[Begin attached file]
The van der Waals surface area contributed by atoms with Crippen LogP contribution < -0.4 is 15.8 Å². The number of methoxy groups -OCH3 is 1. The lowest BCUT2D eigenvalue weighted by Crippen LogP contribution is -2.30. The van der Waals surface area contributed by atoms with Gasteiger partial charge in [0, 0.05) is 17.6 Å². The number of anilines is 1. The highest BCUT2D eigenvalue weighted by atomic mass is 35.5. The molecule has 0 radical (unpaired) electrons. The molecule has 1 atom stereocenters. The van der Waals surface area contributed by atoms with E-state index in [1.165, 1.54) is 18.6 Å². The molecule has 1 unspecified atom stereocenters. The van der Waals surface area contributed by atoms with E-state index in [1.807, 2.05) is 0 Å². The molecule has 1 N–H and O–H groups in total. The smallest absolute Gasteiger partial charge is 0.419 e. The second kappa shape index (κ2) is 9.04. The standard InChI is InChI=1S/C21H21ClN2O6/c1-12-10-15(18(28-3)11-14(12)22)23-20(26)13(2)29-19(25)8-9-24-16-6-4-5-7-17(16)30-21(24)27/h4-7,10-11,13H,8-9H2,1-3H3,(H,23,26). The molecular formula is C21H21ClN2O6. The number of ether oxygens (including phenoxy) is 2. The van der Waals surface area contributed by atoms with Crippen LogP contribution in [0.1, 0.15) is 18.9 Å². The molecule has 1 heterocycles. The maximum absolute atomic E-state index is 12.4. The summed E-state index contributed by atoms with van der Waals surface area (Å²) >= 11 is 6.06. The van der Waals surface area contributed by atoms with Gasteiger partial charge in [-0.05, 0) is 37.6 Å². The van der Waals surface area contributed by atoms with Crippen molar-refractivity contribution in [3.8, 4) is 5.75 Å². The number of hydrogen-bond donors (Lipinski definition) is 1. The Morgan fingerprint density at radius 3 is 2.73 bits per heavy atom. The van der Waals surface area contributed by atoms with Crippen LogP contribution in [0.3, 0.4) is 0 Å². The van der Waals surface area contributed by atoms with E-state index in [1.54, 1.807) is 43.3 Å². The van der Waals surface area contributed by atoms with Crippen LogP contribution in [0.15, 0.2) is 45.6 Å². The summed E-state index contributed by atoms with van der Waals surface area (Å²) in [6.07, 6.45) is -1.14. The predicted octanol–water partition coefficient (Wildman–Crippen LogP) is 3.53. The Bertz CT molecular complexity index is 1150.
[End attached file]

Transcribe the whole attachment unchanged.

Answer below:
The van der Waals surface area contributed by atoms with Crippen LogP contribution < -0.4 is 15.8 Å². The number of methoxy groups -OCH3 is 1. The lowest BCUT2D eigenvalue weighted by Crippen LogP contribution is -2.30. The van der Waals surface area contributed by atoms with Gasteiger partial charge in [0, 0.05) is 17.6 Å². The number of anilines is 1. The highest BCUT2D eigenvalue weighted by atomic mass is 35.5. The molecule has 0 radical (unpaired) electrons. The molecule has 1 atom stereocenters. The van der Waals surface area contributed by atoms with E-state index in [1.165, 1.54) is 18.6 Å². The molecule has 1 unspecified atom stereocenters. The van der Waals surface area contributed by atoms with E-state index in [1.807, 2.05) is 0 Å². The molecule has 1 N–H and O–H groups in total. The smallest absolute Gasteiger partial charge is 0.419 e. The second kappa shape index (κ2) is 9.04. The standard InChI is InChI=1S/C21H21ClN2O6/c1-12-10-15(18(28-3)11-14(12)22)23-20(26)13(2)29-19(25)8-9-24-16-6-4-5-7-17(16)30-21(24)27/h4-7,10-11,13H,8-9H2,1-3H3,(H,23,26). The molecular formula is C21H21ClN2O6. The number of ether oxygens (including phenoxy) is 2. The van der Waals surface area contributed by atoms with Crippen LogP contribution in [0.1, 0.15) is 18.9 Å². The molecule has 1 heterocycles. The maximum absolute atomic E-state index is 12.4. The summed E-state index contributed by atoms with van der Waals surface area (Å²) >= 11 is 6.06. The van der Waals surface area contributed by atoms with Gasteiger partial charge in [-0.05, 0) is 37.6 Å². The van der Waals surface area contributed by atoms with Crippen molar-refractivity contribution in [3.8, 4) is 5.75 Å². The number of hydrogen-bond donors (Lipinski definition) is 1. The Morgan fingerprint density at radius 3 is 2.73 bits per heavy atom. The van der Waals surface area contributed by atoms with Crippen LogP contribution in [0.3, 0.4) is 0 Å². The van der Waals surface area contributed by atoms with E-state index in [1.54, 1.807) is 43.3 Å². The van der Waals surface area contributed by atoms with Crippen LogP contribution in [0.15, 0.2) is 45.6 Å². The summed E-state index contributed by atoms with van der Waals surface area (Å²) in [6.07, 6.45) is -1.14. The predicted octanol–water partition coefficient (Wildman–Crippen LogP) is 3.53. The Bertz CT molecular complexity index is 1150.